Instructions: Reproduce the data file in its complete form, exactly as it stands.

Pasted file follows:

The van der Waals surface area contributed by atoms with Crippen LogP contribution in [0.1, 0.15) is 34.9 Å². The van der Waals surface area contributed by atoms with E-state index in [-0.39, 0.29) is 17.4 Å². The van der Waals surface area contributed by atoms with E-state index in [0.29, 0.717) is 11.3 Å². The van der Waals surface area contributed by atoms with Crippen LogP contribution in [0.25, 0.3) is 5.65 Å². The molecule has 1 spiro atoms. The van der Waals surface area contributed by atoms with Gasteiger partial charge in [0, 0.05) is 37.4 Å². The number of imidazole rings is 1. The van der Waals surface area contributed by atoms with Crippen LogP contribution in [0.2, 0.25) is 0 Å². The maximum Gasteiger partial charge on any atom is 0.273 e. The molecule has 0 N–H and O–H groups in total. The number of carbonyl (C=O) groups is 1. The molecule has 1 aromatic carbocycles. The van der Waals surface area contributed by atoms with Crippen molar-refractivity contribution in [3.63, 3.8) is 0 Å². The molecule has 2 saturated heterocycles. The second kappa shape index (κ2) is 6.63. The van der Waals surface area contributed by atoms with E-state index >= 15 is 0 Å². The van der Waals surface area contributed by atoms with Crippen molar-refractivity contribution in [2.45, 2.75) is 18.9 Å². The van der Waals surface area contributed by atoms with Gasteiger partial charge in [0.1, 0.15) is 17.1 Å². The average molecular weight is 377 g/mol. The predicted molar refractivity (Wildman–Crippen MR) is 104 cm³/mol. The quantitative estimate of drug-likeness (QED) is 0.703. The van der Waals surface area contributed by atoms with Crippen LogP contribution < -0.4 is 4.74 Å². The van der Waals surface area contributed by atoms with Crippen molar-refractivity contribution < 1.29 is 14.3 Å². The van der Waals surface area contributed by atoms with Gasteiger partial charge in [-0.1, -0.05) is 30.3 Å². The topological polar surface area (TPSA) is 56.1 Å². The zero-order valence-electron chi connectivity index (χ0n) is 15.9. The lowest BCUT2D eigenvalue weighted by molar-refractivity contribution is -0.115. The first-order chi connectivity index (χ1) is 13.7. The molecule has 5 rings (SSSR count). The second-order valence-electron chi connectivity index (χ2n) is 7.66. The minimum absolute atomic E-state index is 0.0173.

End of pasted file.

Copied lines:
The van der Waals surface area contributed by atoms with Crippen LogP contribution in [0.1, 0.15) is 34.9 Å². The van der Waals surface area contributed by atoms with E-state index in [-0.39, 0.29) is 17.4 Å². The van der Waals surface area contributed by atoms with E-state index in [0.29, 0.717) is 11.3 Å². The van der Waals surface area contributed by atoms with Crippen LogP contribution in [0.25, 0.3) is 5.65 Å². The molecule has 1 spiro atoms. The van der Waals surface area contributed by atoms with Gasteiger partial charge in [0, 0.05) is 37.4 Å². The number of imidazole rings is 1. The van der Waals surface area contributed by atoms with Crippen LogP contribution in [0.2, 0.25) is 0 Å². The maximum Gasteiger partial charge on any atom is 0.273 e. The molecule has 0 N–H and O–H groups in total. The number of carbonyl (C=O) groups is 1. The molecule has 1 aromatic carbocycles. The van der Waals surface area contributed by atoms with Crippen molar-refractivity contribution in [3.63, 3.8) is 0 Å². The molecule has 2 saturated heterocycles. The second kappa shape index (κ2) is 6.63. The van der Waals surface area contributed by atoms with E-state index >= 15 is 0 Å². The van der Waals surface area contributed by atoms with Crippen molar-refractivity contribution in [2.45, 2.75) is 18.9 Å². The van der Waals surface area contributed by atoms with Gasteiger partial charge in [0.1, 0.15) is 17.1 Å². The average molecular weight is 377 g/mol. The predicted molar refractivity (Wildman–Crippen MR) is 104 cm³/mol. The quantitative estimate of drug-likeness (QED) is 0.703. The van der Waals surface area contributed by atoms with Crippen LogP contribution < -0.4 is 4.74 Å². The van der Waals surface area contributed by atoms with Crippen molar-refractivity contribution < 1.29 is 14.3 Å². The van der Waals surface area contributed by atoms with Gasteiger partial charge in [-0.1, -0.05) is 30.3 Å². The topological polar surface area (TPSA) is 56.1 Å². The zero-order valence-electron chi connectivity index (χ0n) is 15.9. The lowest BCUT2D eigenvalue weighted by molar-refractivity contribution is -0.115. The first-order chi connectivity index (χ1) is 13.7. The molecule has 5 rings (SSSR count). The second-order valence-electron chi connectivity index (χ2n) is 7.66. The minimum absolute atomic E-state index is 0.0173.